Active caspase-1 detection

Islets were isolated and dispersed as described previously. Cells were incubated for 30 min at 37°C with the fluorescent inhibitor probe FAM-YVAD-FMK (Immunochemistry Technologies) to label active caspase-1 enzyme. Cells were washed and stained for cell surface antigens, acquired using a FACSCanto II flow cytometer, and analyzed using FlowJo software.

Single-cell sorting and quantitative PCR

Islet macrophages were isolated, stained, and single-cell-sorted into 96-well plates containing 5 μl Cellsdirect 2X Reaction Mix (Thermo Fisher Scientific) and 0.1 μl RNase inhibitor (SUPERase-In; Thermo Fisher Scientific) per well. For reverse transcription and specific cDNA preamplification, all the 96 20× Taqman assays (Fig. S5; IDT DNA) were mixed and diluted to 0.2×. Subsequently, 2.5 μl of the 0.2× Taqman assay mix, 0.2 μl of the SuperScript III RT/Platinum Taq (Thermo Fisher Scientific), and 1.2 μl PCR-certified water (Thermo Fisher Scientific) were added together to the sorted single cells. Reverse transcription (15 min at 50°C) was performed, followed by Taq activation (2 min at 95°C) and 18 cycles of cDNA preamplification (each cycle: 15 s at 95°C, 4 min at 60°C). The resulting cDNA product was diluted with PCR-certified water (1:5) and submitted for single-cell quantitative PCR using the Biomark HD system (Fluidigm).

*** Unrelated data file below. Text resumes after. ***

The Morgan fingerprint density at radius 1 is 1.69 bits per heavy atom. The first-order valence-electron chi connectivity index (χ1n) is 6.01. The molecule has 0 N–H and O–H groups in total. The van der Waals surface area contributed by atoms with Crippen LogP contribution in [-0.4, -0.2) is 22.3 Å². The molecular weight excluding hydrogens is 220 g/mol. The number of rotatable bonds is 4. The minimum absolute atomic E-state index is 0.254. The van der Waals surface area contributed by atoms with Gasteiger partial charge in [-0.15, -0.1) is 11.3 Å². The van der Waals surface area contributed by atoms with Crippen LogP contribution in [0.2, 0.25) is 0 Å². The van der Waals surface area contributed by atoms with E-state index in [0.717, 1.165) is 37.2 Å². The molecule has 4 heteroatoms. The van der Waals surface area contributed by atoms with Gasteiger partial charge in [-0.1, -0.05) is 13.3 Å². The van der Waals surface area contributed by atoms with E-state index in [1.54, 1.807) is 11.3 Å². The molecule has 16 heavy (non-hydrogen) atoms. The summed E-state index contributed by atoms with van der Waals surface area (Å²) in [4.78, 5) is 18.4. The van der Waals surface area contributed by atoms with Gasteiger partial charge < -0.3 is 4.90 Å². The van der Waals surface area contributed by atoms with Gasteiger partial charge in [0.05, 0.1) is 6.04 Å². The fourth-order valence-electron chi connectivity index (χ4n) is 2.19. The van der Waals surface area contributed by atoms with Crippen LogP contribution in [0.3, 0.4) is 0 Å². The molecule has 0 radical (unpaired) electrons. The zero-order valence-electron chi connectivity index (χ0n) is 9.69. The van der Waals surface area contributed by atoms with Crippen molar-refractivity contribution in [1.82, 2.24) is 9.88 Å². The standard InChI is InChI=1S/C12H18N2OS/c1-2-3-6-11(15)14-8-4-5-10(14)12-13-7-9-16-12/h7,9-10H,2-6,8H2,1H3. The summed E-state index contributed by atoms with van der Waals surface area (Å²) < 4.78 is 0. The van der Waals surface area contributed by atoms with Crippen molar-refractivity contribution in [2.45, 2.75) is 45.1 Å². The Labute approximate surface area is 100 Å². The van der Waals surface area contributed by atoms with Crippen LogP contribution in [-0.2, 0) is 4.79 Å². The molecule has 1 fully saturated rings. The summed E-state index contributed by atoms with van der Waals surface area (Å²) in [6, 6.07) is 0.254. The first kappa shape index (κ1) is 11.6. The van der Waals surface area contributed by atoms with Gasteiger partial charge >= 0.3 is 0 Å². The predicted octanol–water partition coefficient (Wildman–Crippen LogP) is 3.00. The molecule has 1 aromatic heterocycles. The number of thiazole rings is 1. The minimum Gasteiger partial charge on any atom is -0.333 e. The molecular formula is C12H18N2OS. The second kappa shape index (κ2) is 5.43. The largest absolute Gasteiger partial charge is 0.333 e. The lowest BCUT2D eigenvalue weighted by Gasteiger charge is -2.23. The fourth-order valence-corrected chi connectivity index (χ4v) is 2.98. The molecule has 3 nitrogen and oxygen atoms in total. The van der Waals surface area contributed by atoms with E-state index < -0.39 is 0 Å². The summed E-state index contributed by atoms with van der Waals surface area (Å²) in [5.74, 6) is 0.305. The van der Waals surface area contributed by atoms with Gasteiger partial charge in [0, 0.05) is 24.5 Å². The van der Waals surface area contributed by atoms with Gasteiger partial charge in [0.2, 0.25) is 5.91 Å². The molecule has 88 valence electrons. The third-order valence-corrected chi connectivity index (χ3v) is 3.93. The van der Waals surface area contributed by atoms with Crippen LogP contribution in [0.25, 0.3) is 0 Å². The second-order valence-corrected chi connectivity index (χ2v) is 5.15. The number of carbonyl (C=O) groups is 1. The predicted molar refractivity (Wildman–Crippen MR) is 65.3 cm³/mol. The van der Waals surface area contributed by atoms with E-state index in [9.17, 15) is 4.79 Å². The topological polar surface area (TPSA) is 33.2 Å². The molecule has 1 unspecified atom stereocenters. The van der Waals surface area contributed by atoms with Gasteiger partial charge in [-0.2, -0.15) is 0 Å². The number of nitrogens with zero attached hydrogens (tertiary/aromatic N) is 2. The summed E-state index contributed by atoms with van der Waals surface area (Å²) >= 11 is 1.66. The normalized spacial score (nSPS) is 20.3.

Data availability

RNAseq data are available at the Gene Expression Omnibus under accession no. GSE100067.

Online supplemental material